The days of challenging someone to a duel may be (mostly) past us, but that could all change with new updates coming to Canadian law.
For years, it has been illegal for Canadians to invite or accept a duel. But the Liberal government announced this week that it intends to change that — making nemeses across the country rejoice.
Justice Minister Jody Wilson-Raybould on Tuesday announced that some some "obsolete" and "redundant" Criminal Code provisions would be removed in an effort to update and modernize the criminal justice system.
Up until now, s.71, which prohibits "challenges or attempts by any means to provoke another person to fight a duel," has held a maximum punishment of up to two years in jail.
As the Ottawa Citizen points out, the last person to die in a duel on Canadian soil was Robert Lyon, who fell victim to John Wilson's bullet in 1833, and died on the streets of Perth, Ont. They had been fighting over the affections of a young school teacher.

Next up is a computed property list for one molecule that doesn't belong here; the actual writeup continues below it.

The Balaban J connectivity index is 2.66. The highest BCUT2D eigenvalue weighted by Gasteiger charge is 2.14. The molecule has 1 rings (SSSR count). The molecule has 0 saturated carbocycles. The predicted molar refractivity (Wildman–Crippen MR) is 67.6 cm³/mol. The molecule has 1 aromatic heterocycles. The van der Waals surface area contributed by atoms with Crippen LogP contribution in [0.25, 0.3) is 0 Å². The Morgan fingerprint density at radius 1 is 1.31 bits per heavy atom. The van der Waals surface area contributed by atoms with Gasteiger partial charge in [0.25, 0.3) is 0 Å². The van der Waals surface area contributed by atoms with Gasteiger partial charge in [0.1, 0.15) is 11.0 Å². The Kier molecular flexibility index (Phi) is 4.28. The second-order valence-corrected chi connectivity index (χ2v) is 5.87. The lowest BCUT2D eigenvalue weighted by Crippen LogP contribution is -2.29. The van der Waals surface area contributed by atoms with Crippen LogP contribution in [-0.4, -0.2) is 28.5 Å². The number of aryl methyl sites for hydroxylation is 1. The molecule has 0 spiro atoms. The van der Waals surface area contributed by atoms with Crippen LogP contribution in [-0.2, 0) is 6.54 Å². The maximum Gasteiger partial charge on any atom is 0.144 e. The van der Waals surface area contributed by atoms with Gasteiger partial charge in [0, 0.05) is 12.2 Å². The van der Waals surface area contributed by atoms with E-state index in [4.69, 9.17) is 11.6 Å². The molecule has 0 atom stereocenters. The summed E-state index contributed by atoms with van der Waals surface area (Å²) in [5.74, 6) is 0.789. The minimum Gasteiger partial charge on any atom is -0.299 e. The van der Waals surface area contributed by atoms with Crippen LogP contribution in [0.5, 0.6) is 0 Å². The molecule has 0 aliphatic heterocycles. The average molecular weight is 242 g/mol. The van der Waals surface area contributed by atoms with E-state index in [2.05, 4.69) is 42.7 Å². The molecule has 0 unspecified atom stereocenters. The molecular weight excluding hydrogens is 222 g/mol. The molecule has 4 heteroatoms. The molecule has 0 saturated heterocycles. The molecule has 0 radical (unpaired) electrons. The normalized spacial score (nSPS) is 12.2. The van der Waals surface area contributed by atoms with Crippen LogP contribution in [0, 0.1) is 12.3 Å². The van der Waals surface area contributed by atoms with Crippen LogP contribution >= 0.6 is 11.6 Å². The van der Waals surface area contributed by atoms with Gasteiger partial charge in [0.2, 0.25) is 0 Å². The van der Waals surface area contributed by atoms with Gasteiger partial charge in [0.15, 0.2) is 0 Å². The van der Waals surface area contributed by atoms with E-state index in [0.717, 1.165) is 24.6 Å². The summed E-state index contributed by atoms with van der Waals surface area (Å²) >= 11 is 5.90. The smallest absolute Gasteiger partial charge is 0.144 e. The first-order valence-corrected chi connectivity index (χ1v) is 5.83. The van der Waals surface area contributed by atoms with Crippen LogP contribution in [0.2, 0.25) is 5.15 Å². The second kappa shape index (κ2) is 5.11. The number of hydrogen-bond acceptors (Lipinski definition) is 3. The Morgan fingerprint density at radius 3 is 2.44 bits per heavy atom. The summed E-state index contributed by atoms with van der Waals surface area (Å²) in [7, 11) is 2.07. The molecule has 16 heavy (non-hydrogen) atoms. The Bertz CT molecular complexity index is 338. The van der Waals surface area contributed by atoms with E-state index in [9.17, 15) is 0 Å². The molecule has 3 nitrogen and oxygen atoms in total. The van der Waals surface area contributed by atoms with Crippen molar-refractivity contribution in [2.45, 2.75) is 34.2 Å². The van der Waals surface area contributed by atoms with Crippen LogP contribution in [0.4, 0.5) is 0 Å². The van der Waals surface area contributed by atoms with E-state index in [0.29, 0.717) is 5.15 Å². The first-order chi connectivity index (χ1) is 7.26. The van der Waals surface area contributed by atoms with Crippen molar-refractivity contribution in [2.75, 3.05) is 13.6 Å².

Although, it would appear some Canadians are keeping the spirit of the duel alive and well in these modern times:
The proposed legislation "would amend or repeal a number of provisions in the Criminal Code in order to ensure they are compliant with the Charter, and to make the law more relevant in our modern society," a government release said. "Several Criminal Code offences that were enacted many years ago… are no longer relevant or required today."
This includes the clarification and strengthening of Canada's sexual assault laws.
A number of other strange and outdated laws are scheduled for repeal, including:
- Advertising a reward for the return of stolen property “no questions asked,”
- Pretending to exercise or to use any kind of witchcraft, sorcery, enchantment or conjuration,
- Publishing blasphemous libel,
- Possessing, printing, distributing or publishing crime comics,
- Issuing trading stamps, and,
- Fraudulently pretending to practice witchcraft.
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